By JOHN KEREZY, Eye on Cleveland’s founder
PART ONE IN A SERIES ABOUT THE NCAA Division III men’s national tournament
CUYAHOGA FALLS — “Eye on Cleveland” will be traveling about 200 miles west to Fort Wayne, Indiana, this weekend for the NCAA’s Division III men’s basketball national semi-finals and finals. The teams who’ve earned the right to compete for a national title there are: Elmhurst University, Marietta College, Randolph-Macon College, and Wabash College.
In one respect, this weekend could well play out as a real-life college version of that 1986 basketball movie “Hoosiers.” Very few had expected at the beginning of this season that Wabash would finish first in its North Coast Athletic Conference, win 24 consecutive games, and be among the Final Four. Wabash has the smallest enrollment (about 860 students) compared to Elmhurst (3,400) or Randolph-Macon (about 1,500). Marietta College also has a tiny (enrollment 1,265); however, its basketball team has been improving steadily in recent years and it was a pre-season favorite to win the Ohio Athletic Conference championship.
Just to be clear: There will be no effort to be objective in the next several posts on this blog. I’m a proud Wabash College alumnus. But at the same time, let me be among the first to say CONGRATS and WELL DONE to all four teams, victors of four games in a row in each of their regional tournaments. I’ll be sharing thoughts and observations about Wabash and the Final Four this week, and also doing some reminiscing about Wabash’s last trip to the Final Four back in 1982. On that journey, Wabash won the NCAA Division III championship in a tournament played at Calvin College. It was shown a week later on “tape delay” by a new and budding cable network called ESPN, by the way.
If you wish, you can download and read the chapter of my book “Glory Reborn: Wabash College and its Athletics Teams, 1977-1982” which I wrote about the ’81-’82 basketball team and that championship season. Just click on the link at the bottom to obtain a copy.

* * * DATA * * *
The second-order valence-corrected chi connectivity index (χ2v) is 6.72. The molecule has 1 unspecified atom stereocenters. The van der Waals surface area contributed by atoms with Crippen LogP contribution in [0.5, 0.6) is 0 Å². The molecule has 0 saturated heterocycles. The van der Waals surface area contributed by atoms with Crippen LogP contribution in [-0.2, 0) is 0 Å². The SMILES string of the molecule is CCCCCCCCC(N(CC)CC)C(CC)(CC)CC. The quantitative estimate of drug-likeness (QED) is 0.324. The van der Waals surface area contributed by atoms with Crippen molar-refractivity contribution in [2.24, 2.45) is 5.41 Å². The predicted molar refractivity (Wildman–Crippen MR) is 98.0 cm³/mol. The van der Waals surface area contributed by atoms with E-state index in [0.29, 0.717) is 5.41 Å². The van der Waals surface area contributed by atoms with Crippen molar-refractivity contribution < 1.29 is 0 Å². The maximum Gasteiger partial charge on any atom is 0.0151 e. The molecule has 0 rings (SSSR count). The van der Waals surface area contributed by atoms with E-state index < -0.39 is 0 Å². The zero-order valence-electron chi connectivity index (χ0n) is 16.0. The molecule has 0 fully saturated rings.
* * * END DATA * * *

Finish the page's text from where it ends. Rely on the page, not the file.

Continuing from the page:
There’s only one central theme worth sharing today: “We trust each other. We love each other. There is a feeling that we’re going to keep making the right play for one another,” said Wabash’s senior guard Tyler Watson in the news conference after the victory over Illinois Wesleyan. Watson’s statement epitomizes what has made the Little Giant basketball team so successful this season.
See it yourself:
Here’s is the general plan for this week’s posts:
TUESDAY — I’ll focus a bit back on 1982, with stories and information from (now retired) Coach Mac Petty, team co-captain (and long-time NFL player) Pete Metzelaars, and others about the Wabash weekend in the tournament in 1982. We’ll have quotes and a video to share with you.
WEDNESDAY — Bringing it to the present, I’ll let readers know what parents and family members of the 2021-2022 team think of their sons’ success. This will be a story with photos.
THURSDAY — We’ll weave past and present, combining more about the 1982 team with how Coach Kyle Brumett’s squad is finally getting its due of long-overdue recognition for their phenomenal success. (I’m not a voter, but any objective person would have a difficult time making a case for why NOT Brumett as Division III Coach of the Year and Jack Davidson as Player of the Year. Davidson’s stats: 25.7 PPG, .535 FG% and .488 3-point FG%, .909 FT%, and 5.9 RPG). This too is scheduled to be a story with video as well.
FRIDAY — I’ll be live in Fort Wayne, attending and covering the games and connecting with Wabash alumni from that 1982 National Championship team .
I am volunteering my writing in collaboration with Wabash College’s Communications and Marketing staff, and it’s a joy to also be “in the loop” with one of the very best Sports Information Directors in all college divisions, Brent Harris. Some of my work may be appearing in multiple places, which is just fine.
I am also sharing and retweeting details about the teams and the weekend on my @johnkprof Twitter feed. You’re welcome to follow me there. And allow me to give a shout out to Ryan Whitnable (you can follow him on Twitter at @OACBBallShow), Pat Coleman (@d3hoops) Bob Quillman (@iwuhoopscom) and many others who are avid followers of D3 basketball.
If you are new to Division III, realize that being a student-athlete at one of the hundreds of D3 colleges across the country adds a much greater meaning to the phrase “for the love of the game.” These tens of thousands of young men and women participate in their respective sports with no thoughts of “going pro” someday. Athletic scholarships are prohibited. There are a lot of websites dedicated to Division III sports, but my advice is simple — watch for yourself! You’ll be pleasantly surprised at the high level of excellence you see among the men and women who compete at D3 colleges and universities.
Long shall we sing thy praises, Old Wabash.